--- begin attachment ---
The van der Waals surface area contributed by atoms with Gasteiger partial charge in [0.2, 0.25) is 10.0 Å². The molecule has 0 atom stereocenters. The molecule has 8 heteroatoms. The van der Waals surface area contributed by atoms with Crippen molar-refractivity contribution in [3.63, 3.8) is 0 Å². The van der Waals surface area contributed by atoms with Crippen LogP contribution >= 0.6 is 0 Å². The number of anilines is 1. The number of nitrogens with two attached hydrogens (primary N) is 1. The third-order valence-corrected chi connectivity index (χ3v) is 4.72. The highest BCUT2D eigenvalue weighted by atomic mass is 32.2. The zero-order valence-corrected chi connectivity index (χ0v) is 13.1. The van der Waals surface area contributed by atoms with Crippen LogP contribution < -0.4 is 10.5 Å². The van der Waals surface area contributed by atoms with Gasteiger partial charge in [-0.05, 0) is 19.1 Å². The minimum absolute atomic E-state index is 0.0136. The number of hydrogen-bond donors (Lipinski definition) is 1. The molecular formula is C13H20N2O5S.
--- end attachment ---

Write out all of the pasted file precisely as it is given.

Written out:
The van der Waals surface area contributed by atoms with Gasteiger partial charge in [0.2, 0.25) is 10.0 Å². The molecule has 0 atom stereocenters. The molecule has 8 heteroatoms. The van der Waals surface area contributed by atoms with Crippen molar-refractivity contribution in [3.63, 3.8) is 0 Å². The van der Waals surface area contributed by atoms with Crippen LogP contribution >= 0.6 is 0 Å². The number of anilines is 1. The number of nitrogens with two attached hydrogens (primary N) is 1. The third-order valence-corrected chi connectivity index (χ3v) is 4.72. The highest BCUT2D eigenvalue weighted by atomic mass is 32.2. The zero-order valence-corrected chi connectivity index (χ0v) is 13.1. The van der Waals surface area contributed by atoms with Crippen LogP contribution < -0.4 is 10.5 Å². The van der Waals surface area contributed by atoms with Gasteiger partial charge in [-0.05, 0) is 19.1 Å². The minimum absolute atomic E-state index is 0.0136. The number of hydrogen-bond donors (Lipinski definition) is 1. The molecular formula is C13H20N2O5S.